He says, she says.
I’m always calm and relaxed.
Shilpa Bhatnagar advises cities and companies on how to make their public spaces and premises more appealing. Julian Van Marle has been a driver and manager of a chauffeuring company for 14 years. Both live in London – and have professional dealings with the UK capital on a more or less daily basis: Julian’s clients are mostly here on business, and Shilpa’s last project was centered on the area around London Bridge. While the urban planner generally gets around the city on foot to develop a feeling for the atmosphere of a location and its surroundings, Julian spends up to 18 hours a day in his car. When the pair meet up to test the C 300 h station wagon in London together, they agree that Julian should start off in the driving seat. The chauffeur is unfazed by the city traffic, steering the car confidently between the bicycles, buses, and taxis that often switch lanes without warning. “If I have guests in the car,” Julian says, “I’m always calm and relaxed. But when I’m on my own, I can probably be heard cursing from the other side of the street.”
C 300 h station wagon
Fuel consumption combined: 4.2–3.8 litre /100 km
CO2 emissions (combined): 106–99 g/km
I really like the hyacinth red metallic, but I guess it’s just a bit too unconventional for my clients. I might get away with picking them up without my chauffeur’s cap, but a bright red car would be a bit too much. I usually drive an S-Class for work, so despite its generous size, the C-Class feels positively compact. Most of my clients appreciate the feeling of space and comfort that comes with a Mercedes. What I like most is the performance – whether in urban areas or on the motorway. In a megacity like London, where mopeds, pedestrians, and cyclists are all vying for space with the cars and buses, the small red triangle in your exterior mirrors linked to the Blind Spot Assist can help prevent accidents on a daily basis. The audible warnings for obstacles are also extremely useful. I discovered the 360° camera in the C-Class when I was manoeuvering out of a parking space – I wasn’t familiar with this technology. It’s pretty cool to have a bird’s-eye view of your immediate environment – an amazing invention.
All that’s missing is the propellers so you can dodge the rush-hour traffic by flying over it.
I love driving when there are no traffic jams. It doesn’t bother me if I have to drive twelve hours a day. My clients are a very varied bunch – business people mostly, but also celebrities and newlyweds. I was immediately taken by the large trunk in the C-Class. That often comes in handy in my line of work: once I had to transport a case of live falcons. I like to see my business as a mobile concierge service. We go shopping, pick up goods and generally try to be helpful as best we can. Some of my colleagues say that a chauffeur should not be a general dogsbody. But personally I enjoy the variety and I would rather have something to do than just sit around waiting. Once I drove to Paris to deliver a large bucket of roses to a fashion designer on behalf of a client. In exchange, he handed me a dress, which I delivered to my client at 4 p.m. the same day.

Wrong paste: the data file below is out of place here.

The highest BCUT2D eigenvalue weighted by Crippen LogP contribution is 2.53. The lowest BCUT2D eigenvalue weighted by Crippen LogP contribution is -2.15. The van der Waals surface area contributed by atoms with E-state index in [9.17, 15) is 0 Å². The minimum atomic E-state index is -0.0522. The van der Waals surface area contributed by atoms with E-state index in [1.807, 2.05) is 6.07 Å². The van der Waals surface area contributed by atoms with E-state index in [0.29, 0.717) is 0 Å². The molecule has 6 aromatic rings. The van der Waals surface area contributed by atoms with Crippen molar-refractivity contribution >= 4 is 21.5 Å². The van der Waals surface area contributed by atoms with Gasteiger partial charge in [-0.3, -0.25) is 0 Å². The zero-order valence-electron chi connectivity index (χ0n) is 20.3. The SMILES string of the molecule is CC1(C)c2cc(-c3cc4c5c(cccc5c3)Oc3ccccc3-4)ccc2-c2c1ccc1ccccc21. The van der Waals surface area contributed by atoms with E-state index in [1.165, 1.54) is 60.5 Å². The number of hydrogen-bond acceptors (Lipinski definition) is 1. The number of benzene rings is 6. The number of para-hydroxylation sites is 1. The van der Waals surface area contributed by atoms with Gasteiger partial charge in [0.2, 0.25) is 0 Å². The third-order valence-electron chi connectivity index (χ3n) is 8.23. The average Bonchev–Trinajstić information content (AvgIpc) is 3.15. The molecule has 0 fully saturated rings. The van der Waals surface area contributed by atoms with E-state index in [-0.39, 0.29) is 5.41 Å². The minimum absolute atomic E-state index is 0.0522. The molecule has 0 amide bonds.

I liked the car as soon as I saw it. But when I got inside, I was really taken by the feeling of luxury in the interior. Design and aesthetics are so important to me – I even want my kitchen utensils to look good. Too often, elegance is neglected for the sake of function or comfort, but in the C-Class everything was just right. You can adjust the seats exactly the way you want them, the touchpad of the onboard computer is intuitive, and I thought the 3D graphic for the navigation system was amazing – we could see Big Ben and the London Eye. With a map like that you can enjoy a real and virtual tour of the city at the same time. With my job, I often prefer to get around on foot, since I have to get a feel for the places that feature in my projects. Obviously architecture and design have a role to play when it comes to deciding what changes to make to a place – but so, too, do history, culture, and economics.
Ongoing development is crucial for a world city such as London. But if it is to remain distinctive, London must never lose touch with its roots. I see a similar combination of progress and tradition in the C-Class. With its hybrid drive, the car offers the traditional performance of a diesel engine combined with the benefits of an auxiliary electric motor. It quite simply makes sense to save fuel in nose-to-tail traffic. When the car switches to electric mode in slow-moving traffic, it’s like a little moment of Zen. I have to admit, I let Julian do most of the driving. He’s a professional, and I feel a little intimidated by the chaos on London’s streets. But in the front passenger seat of the C-Class I felt as if I was in my own little bubble. It was so quiet and comfortable – like sitting in a hotel on wheels.